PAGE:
Welcome to Iditarod! We’d like to help you create an amazing unit of study that will engage your students in an authentic learning adventure! Let’s get started!
A rookie is someone new. If you are new to the concept of using the race as a teaching tool, you are a rookie Iditarod teacher. You’ve come to the right place! We’ve got ideas on how to get you started on making sure that using the race with students is engaging, interesting, and aligned to the standards you teach.
Iditarod is a theme or a vehicle of instruction (and let’s call that vehicle a dog sled!) for you to use to engage your students in real-time, authentic learning, and to teach your assigned curriculum in a unique way.
Start slowly, with a lesson or two and follow the race. You will soon discover that as students begin to learn about the race and follow it, they will begin to drive the learning. They will start asking essential questions and begin problem solving. They will discuss, predict, analyze, and relate to challenges that are faced during the race. They will engage themselves in higher level thinking, reasoning, and discovery.
You will find yourself as a true facilitator in the learning process as authentic learning develops into real time adventure learning! So jump on the runners of the sled and get ready to race!
What to do your first year of using Iditarod with students:
- Subscribe to the free EDU monthly newsletter to have instant ideas and lessons delivered directly to your inbox.
- Plan on following the race from start to finish with your students. You can follow in real time. Once the race begins (the first Saturday in March) you will find ‘race stats’ on the home page of our website, Iditarod.com. Look under the “Race Center” tab.
- Here is a resource of basic information about Iditarod, let’s call it Iditarod 101.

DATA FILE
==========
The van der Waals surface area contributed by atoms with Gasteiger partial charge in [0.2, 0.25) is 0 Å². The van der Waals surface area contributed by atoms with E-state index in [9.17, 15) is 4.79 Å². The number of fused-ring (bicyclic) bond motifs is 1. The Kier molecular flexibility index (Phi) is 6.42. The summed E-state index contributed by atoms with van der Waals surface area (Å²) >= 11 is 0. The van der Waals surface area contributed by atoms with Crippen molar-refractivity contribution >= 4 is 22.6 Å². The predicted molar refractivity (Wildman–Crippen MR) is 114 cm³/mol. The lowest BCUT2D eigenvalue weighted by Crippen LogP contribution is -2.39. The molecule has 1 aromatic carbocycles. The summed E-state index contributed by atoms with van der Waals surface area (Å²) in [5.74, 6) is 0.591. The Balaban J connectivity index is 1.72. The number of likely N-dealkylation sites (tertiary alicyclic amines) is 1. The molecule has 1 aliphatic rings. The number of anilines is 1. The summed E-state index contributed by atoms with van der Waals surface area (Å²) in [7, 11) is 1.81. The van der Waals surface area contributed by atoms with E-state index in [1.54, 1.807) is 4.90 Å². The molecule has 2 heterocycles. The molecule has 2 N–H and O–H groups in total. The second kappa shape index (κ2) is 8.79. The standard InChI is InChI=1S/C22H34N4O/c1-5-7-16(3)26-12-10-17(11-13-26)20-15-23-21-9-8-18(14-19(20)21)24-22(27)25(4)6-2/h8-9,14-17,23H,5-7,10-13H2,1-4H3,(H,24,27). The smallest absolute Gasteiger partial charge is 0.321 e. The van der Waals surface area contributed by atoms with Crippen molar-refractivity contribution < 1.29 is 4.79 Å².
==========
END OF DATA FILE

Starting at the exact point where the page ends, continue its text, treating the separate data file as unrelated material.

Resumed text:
- Prior to the start of the race, have students read about the mushers who are entered. Getting to know the mushers helps students develop a higher interest in following the race. Often students choose a favorite musher to follow or teachers assign mushers to students. Students can make posters, create / write musher bios, and develop their own lists of information about the mushers they are interested in following. Here are a Musher Trading Card lesson, A New Twist on Musher Trading Cards, and Musher bios for the 2021 race.
- Students enjoy articles about the race written by our 4-legged correspondents: Zuma, Gypsy, Sanka W. Dog, Libby Littles, and Sled Dog Ed, Zuma’s K9 Journalists. Each dog writes towards a particular audience. Zuma write for a general audience and serves as the ‘lead’ reporter, Libby Littles for lower elementary, Gypsy for upper elementary, and Sanka for the older readers. Sanka also provides images housed in Zoom Lens showing important objects and information for all audiences.
- Engage students in reading books from our recommended reading list.
If you are ready to do more:
To help you integrate the race as a teaching tool – we’ve provided you with lots of lessons to get you going. These lessons are found at the Teach and Learn section of our website.
- Lesson ideas and activities are organized by content area (math, science, language arts, social studies) Discover lessons that are ready to use or lessons you can ‘borrow and tweak’ to meet the needs of your students.
Happy Trails! And feel free to send feedback to let us know about your first Iditarod – your rookie experience. We can’t wait to hear from you! Email us!